The Turnover Ball gooseneck kit was a breeze to install. All the hardware fit flawlessly t
To test-fit the unit prior to installation, assemble the Turnover Ball on the tailgate fir
This is a close-up shot of the latch pin and how it connected to the ball.
You want your gooseneck riding directly over the rear axle. To do this, we needed to measu
Like we said, you can drill through an existing bedliner. You must be sure that the liner
Once the hole was cut, we test-fit the ball.
Here's the ball and safety chain.
We released and engaged the latch pin at the ball by a handle that extended from the drive
Once the B&W gooseneck was installed, we moved to the fifth-wheel Companion. It was shipped in two boxes: one for the base, and another with the coupler. The instructions were easy to understand and illustrated to ensure a trouble-free install.
The Companion's hardware included bolts, washers, nuts, pivot arms, a base, a saddle, and a coupler. The pivot arms were the first step in our assembly. There were nine different mounting positions for the pivot arms on the base plate. You had to decide which holes to use, and that depended on the clearance requirements for turning between the trailer and the back of the truck cab. It will take some getting used to, but it's all bolt-on so you are never locked into one position.
Once the pivot arms were mounted to the base, we secured the assembly to the post that was included in the kit. This post replaced the gooseneck ball. Next came the fifth-wheel saddle and coupler. Before the saddle was mounted to the completed base assembly, the arms' urethane bushings had to be lubricated with lithium grease. Then it was just a matter of adjusting and securing the unit with lock pins.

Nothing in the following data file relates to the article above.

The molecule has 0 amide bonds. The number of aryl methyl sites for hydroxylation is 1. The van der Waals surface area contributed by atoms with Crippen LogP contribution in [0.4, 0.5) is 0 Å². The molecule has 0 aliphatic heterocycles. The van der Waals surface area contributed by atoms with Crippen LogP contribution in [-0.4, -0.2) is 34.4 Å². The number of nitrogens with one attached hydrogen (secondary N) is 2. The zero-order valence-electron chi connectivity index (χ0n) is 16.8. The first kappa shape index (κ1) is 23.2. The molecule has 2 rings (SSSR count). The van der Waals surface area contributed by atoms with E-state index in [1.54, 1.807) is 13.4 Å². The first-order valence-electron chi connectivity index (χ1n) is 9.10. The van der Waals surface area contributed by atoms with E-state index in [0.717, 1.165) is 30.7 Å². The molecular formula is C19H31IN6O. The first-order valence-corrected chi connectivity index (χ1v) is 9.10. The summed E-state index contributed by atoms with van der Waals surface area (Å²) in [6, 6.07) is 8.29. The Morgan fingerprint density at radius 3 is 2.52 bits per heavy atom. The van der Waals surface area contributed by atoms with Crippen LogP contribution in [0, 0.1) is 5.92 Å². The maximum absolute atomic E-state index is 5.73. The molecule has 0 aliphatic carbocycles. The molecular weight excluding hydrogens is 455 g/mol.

If you've used a fifth-wheel with a poorly fitted latching system and kingpin, then you know how uncomfortable towing can be when things don't work right. Probably the best thing (aside from being removable) about the Companion is the design of the latching system. B&W used 1- and 1/8-inch locking jaws machined from malleable cast iron. The jaws mate with the kingpin to ensure there's no chancy or violent starts and stops. These jaws operate with a cam so that they unlock effortlessly, even in a "bind" situation, according to B&W.
The fifth-wheel Companion is rated to tow up to 18,000 pounds (GTW), has a fully articulating head, features three vertical adjustments from 14.75 to 16.75 inches, and like the Turnover Ball, is made in the U.S.A.
It took less than 15 minutes to install, and it's worth noting that the Companion should never be installed on any system other than B&W. Not only will you void the warranty, but you also open yourself up to safety issues.
Here's an overview of the installation process of both units. To make things easier for you to visualize how the Turnover Ball comes together under your truck, we pre-assembled the gooseneck outside of the vehicle and test-fit the parts first.
B&W Trailer Hitches
Four X Doctor
Ready to be installed. Here's how the fifth-wheel Companion kit arrived.
The RV base with pivot arms will eventually mount over an RV post. U-bolts from the RV bas
The RV pivot arms feature nine different locations to increase or decrease the clearance f
The Companion hitch is used with the Turnover Ball system. Other uses will void the warran
The RV post had two holes for adjustments. We used the lower hole because we had a bedline
Tony seats and adjusts the completed Companion RV base to the post. The post is directly t
Once we placed the RV base over the post, we had to torque the U-bolts to 40 ft-lb.
We lubricated the urethane bushings of the pivot arms with high-grade lithium grease. Sinc
Next came the RV saddle/coupler.
Here's the finished project. We uninstalled the Companion by removing the saddle pins, gra
The RV base was removed by loosening four locknuts on the U-bolts. We pulled the latch-pin